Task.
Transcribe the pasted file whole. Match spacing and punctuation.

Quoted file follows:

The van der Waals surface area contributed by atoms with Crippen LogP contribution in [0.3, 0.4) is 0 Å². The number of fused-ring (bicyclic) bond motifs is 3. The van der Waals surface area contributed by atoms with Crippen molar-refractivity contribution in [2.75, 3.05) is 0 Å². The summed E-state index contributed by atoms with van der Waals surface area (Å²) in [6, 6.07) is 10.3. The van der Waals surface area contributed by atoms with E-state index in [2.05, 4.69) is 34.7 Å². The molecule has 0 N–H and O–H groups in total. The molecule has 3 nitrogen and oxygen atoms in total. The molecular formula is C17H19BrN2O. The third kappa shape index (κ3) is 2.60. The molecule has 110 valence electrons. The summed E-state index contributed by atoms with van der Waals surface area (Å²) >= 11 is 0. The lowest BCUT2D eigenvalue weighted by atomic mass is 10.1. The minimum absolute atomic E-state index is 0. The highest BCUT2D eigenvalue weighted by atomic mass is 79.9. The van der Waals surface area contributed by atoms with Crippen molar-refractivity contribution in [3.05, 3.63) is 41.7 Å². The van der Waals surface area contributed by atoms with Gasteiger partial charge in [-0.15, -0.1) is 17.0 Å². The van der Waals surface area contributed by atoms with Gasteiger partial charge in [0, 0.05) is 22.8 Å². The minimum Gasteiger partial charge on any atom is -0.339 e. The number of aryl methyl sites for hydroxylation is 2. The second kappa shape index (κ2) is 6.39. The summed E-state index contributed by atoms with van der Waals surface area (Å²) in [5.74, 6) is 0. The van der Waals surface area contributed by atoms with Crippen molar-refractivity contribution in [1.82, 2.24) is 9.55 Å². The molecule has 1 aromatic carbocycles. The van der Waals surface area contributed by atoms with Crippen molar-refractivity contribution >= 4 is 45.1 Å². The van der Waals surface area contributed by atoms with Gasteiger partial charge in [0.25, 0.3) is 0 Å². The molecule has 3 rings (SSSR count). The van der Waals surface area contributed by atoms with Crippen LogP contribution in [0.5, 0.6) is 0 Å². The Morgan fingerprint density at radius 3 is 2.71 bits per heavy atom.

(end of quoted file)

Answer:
The van der Waals surface area contributed by atoms with Crippen LogP contribution in [0.3, 0.4) is 0 Å². The number of fused-ring (bicyclic) bond motifs is 3. The van der Waals surface area contributed by atoms with Crippen molar-refractivity contribution in [2.75, 3.05) is 0 Å². The summed E-state index contributed by atoms with van der Waals surface area (Å²) in [6, 6.07) is 10.3. The van der Waals surface area contributed by atoms with E-state index in [2.05, 4.69) is 34.7 Å². The molecule has 0 N–H and O–H groups in total. The molecule has 3 nitrogen and oxygen atoms in total. The molecular formula is C17H19BrN2O. The third kappa shape index (κ3) is 2.60. The molecule has 110 valence electrons. The summed E-state index contributed by atoms with van der Waals surface area (Å²) >= 11 is 0. The lowest BCUT2D eigenvalue weighted by atomic mass is 10.1. The minimum absolute atomic E-state index is 0. The highest BCUT2D eigenvalue weighted by atomic mass is 79.9. The van der Waals surface area contributed by atoms with Crippen molar-refractivity contribution in [3.05, 3.63) is 41.7 Å². The van der Waals surface area contributed by atoms with Gasteiger partial charge in [-0.15, -0.1) is 17.0 Å². The van der Waals surface area contributed by atoms with Gasteiger partial charge in [0, 0.05) is 22.8 Å². The minimum Gasteiger partial charge on any atom is -0.339 e. The number of aryl methyl sites for hydroxylation is 2. The second kappa shape index (κ2) is 6.39. The summed E-state index contributed by atoms with van der Waals surface area (Å²) in [5.74, 6) is 0. The van der Waals surface area contributed by atoms with Crippen molar-refractivity contribution in [1.82, 2.24) is 9.55 Å². The molecule has 1 aromatic carbocycles. The van der Waals surface area contributed by atoms with Crippen molar-refractivity contribution >= 4 is 45.1 Å². The van der Waals surface area contributed by atoms with Gasteiger partial charge in [0.25, 0.3) is 0 Å². The molecule has 3 rings (SSSR count). The van der Waals surface area contributed by atoms with Crippen LogP contribution in [0.5, 0.6) is 0 Å². The Morgan fingerprint density at radius 3 is 2.71 bits per heavy atom.